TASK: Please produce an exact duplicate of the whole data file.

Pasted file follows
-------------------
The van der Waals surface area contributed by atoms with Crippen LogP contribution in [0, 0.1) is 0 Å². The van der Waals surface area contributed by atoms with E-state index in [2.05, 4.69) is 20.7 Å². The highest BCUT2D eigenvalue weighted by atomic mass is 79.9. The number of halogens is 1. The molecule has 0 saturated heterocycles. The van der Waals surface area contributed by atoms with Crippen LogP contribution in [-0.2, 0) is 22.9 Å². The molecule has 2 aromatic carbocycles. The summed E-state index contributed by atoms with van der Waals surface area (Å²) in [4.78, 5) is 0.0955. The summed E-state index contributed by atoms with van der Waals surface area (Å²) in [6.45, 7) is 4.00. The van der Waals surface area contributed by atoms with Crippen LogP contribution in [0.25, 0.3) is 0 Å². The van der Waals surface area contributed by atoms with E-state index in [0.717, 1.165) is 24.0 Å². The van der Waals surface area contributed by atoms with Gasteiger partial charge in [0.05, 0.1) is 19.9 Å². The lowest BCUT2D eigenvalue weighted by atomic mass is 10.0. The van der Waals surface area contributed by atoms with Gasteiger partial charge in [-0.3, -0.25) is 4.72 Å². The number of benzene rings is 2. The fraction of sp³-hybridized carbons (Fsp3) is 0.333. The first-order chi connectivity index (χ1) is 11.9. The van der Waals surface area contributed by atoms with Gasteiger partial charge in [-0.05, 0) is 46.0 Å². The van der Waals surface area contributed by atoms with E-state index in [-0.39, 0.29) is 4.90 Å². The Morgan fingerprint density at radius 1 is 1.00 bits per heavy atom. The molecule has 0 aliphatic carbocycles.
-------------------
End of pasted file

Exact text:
The van der Waals surface area contributed by atoms with Crippen LogP contribution in [0, 0.1) is 0 Å². The van der Waals surface area contributed by atoms with E-state index in [2.05, 4.69) is 20.7 Å². The highest BCUT2D eigenvalue weighted by atomic mass is 79.9. The number of halogens is 1. The molecule has 0 saturated heterocycles. The van der Waals surface area contributed by atoms with Crippen LogP contribution in [-0.2, 0) is 22.9 Å². The molecule has 2 aromatic carbocycles. The summed E-state index contributed by atoms with van der Waals surface area (Å²) in [4.78, 5) is 0.0955. The summed E-state index contributed by atoms with van der Waals surface area (Å²) in [6.45, 7) is 4.00. The van der Waals surface area contributed by atoms with Crippen LogP contribution in [0.25, 0.3) is 0 Å². The van der Waals surface area contributed by atoms with E-state index in [0.717, 1.165) is 24.0 Å². The van der Waals surface area contributed by atoms with Gasteiger partial charge in [0.05, 0.1) is 19.9 Å². The lowest BCUT2D eigenvalue weighted by atomic mass is 10.0. The van der Waals surface area contributed by atoms with Gasteiger partial charge in [-0.3, -0.25) is 4.72 Å². The number of benzene rings is 2. The fraction of sp³-hybridized carbons (Fsp3) is 0.333. The first-order chi connectivity index (χ1) is 11.9. The van der Waals surface area contributed by atoms with Gasteiger partial charge in [-0.05, 0) is 46.0 Å². The van der Waals surface area contributed by atoms with E-state index in [-0.39, 0.29) is 4.90 Å². The Morgan fingerprint density at radius 1 is 1.00 bits per heavy atom. The molecule has 0 aliphatic carbocycles.